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Reporters Without Borders has said it is increasingly concerned about press freedom in the Dominican Republic

Credit: Mihnea on Flickr. Some rights reserved

Dominican TV reporter José Agustín Silvestre was killed yesterday, according to local reports, bringing this year's death toll on journalists in Latin America to 20.

Silvestre's sister told local news outlet El Siglio 21 that he was beaten and kidnapped outside his house in La Romana by four men, who fired shots as they took him away at around 8am. According to Argentinian newspaper El Dia, his body was found an hour later in the village of El Penon, between La Romana and San Pedro de Macoris, with gunshot wounds to the head and abdomen.

Other Dominican news sites have published an image appearing to show Silvestre's body where it was discovered. Press freedom group Reporters Without Borders (RSF), which has followed Silvestre's past struggles with the Dominican authorities, told this morning that it understood he had been killed but was not able to confirm whether the motive was related to his work as a journalist.

Silvestre, 59, was the host of Cana TV programme The Voice of Truth. He spent six days in prison in June, accused of slander and defamation after claiming on the programme that local prosecutor José Polanco Ramírez had links to drug trafficking.

According to RSF, shots were fired outside Silvestre's home hours after the programme was aired.

The judge initially ruled that Silvestre, also known as "Gajo", should be detained for three months while on trial, but the trial was delayed and he was released on bail of £1,627 (100,000 paesos) after six days in prison.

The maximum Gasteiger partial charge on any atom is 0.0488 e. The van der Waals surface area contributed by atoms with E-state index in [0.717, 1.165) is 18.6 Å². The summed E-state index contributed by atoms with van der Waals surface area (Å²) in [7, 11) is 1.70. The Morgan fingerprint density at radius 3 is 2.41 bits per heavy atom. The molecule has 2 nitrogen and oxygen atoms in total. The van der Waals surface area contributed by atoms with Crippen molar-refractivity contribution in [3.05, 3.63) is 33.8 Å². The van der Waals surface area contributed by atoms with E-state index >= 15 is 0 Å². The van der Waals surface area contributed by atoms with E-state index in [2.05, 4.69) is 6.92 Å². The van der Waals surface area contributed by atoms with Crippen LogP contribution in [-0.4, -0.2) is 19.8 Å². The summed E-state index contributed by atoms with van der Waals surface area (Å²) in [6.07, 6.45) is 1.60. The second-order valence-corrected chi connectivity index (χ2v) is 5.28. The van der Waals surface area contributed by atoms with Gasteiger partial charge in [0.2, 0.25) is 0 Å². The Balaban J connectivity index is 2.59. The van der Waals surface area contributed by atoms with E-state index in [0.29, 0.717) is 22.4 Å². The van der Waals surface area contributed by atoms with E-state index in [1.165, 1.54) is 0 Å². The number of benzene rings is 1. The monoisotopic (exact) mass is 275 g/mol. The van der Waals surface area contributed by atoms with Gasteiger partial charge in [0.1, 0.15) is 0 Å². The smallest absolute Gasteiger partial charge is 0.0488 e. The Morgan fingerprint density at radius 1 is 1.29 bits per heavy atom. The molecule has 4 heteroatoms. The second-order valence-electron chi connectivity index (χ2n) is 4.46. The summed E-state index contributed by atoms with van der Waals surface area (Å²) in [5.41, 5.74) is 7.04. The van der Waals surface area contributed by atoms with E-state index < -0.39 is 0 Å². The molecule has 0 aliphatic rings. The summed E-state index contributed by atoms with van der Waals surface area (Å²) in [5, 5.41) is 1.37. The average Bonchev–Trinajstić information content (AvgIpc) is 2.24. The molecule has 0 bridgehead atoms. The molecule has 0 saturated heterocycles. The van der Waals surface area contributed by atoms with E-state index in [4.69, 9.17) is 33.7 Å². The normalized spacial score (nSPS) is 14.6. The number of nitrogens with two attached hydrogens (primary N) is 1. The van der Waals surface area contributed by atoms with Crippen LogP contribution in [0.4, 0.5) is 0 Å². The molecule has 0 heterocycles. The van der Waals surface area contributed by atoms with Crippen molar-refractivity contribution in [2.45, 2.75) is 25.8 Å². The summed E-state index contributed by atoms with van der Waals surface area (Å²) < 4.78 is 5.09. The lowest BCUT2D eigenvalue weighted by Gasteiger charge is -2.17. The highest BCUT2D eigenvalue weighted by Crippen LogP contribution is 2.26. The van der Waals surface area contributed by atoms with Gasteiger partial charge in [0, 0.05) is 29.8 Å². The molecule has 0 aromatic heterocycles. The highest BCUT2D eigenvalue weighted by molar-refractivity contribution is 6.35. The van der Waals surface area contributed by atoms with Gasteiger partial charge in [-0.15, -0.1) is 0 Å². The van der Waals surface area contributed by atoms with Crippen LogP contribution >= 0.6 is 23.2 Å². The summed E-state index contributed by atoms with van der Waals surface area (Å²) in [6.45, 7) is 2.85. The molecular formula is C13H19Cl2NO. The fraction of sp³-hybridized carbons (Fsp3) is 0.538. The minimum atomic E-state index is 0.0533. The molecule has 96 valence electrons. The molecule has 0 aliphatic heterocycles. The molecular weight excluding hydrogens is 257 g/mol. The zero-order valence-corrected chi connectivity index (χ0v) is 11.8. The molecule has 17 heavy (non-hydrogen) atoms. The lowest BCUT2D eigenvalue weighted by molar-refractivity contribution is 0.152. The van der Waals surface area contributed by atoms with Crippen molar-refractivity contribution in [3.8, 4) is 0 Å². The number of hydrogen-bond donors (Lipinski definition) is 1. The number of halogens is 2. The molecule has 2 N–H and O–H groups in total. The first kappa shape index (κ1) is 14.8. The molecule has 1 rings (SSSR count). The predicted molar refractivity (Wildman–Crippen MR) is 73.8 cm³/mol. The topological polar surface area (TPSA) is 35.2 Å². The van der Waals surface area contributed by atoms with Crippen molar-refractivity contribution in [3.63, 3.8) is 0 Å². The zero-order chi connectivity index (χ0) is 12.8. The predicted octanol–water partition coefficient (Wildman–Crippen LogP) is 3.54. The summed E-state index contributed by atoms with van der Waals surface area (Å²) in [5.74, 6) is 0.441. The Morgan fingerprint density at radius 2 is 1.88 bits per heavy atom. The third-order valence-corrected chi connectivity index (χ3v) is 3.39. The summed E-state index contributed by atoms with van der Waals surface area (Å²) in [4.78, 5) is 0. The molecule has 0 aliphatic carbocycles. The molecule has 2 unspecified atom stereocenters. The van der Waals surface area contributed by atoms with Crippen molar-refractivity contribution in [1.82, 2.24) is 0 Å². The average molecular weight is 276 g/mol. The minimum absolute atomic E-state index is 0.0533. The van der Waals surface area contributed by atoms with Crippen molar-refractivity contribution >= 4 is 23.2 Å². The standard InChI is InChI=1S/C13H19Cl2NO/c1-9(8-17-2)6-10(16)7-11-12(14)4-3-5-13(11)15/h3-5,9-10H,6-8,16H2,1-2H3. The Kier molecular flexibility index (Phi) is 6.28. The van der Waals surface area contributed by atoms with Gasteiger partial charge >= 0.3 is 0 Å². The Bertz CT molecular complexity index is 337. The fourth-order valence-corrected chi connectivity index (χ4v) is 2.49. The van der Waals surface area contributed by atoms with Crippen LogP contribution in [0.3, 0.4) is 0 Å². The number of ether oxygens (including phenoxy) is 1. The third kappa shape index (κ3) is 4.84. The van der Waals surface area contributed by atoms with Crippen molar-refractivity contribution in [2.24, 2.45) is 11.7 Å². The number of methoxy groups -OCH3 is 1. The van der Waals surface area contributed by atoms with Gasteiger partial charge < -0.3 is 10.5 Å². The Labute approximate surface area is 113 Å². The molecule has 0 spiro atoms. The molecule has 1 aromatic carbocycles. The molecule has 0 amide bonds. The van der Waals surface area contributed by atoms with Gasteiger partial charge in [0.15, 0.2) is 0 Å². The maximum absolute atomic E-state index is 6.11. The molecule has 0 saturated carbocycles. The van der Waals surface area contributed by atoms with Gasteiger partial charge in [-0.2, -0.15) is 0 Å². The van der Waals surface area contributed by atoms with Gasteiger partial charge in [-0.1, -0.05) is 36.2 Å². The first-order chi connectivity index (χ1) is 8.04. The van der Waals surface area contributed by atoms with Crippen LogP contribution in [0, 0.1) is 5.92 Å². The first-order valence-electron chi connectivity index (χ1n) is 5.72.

The Inter-American Press Society, a press freedom group working across Latin America, said in a report last month that the region had seen a significant deterioration in press freedom standards recently.

Robert Rivard, chairman of the society's committee on freedom of the press, said 2011 – with 19 deaths recorded at that point – had been "the most tragic year in the last two decades for the Latin American press".

The Dominican Republic currently stands 97th out of 178 countries in the Reporters Without Borders press freedom index. The press freedom rating assigned to the country by RSF has declined consistently over the past decade.

Benoit Hervieu, head of the Americas desk at RSF, told that the Dominican Republic had been "a little bit in the shadows" of countries like Mexico and Ecuador, where the death tolls are higher, but he said the island country was "the hidden face of drug trafficking" in Latin America and was becoming as increasing concern.

"The Dominican Republic is a platform for all kinds of trafficking. There is a strong tourist industry there, as well as a high level of corruption and infiltration of organised crime.

"So when there is conflict there involving the political powers, all the journalists reporting corruption and organised crime receive death threats."

Silvestre was one of those journalists, Hervieu said.

"He was a justice journalist, always denouncing corruption, with all the danger that goes along with that.

"You end up very exposed doing that in Latin America."

The reports of Silvestre's death follow the murder of Mexican crime reporter Yolanda Ordaz a week ago. Ordaz, who worked for regional newspaper Notiver, was discovered yesterday behind the offices of another local newspaper after being missing for 48 hours.

At the time of her disappearance Ordaz was reportedly investigating the murder of two other Notiver journalists in June, columnist Miguel Ángel López Velasco and his son Misael López Solana, a photographer for the paper, who were shot in their home alongside López's wife Agustina.

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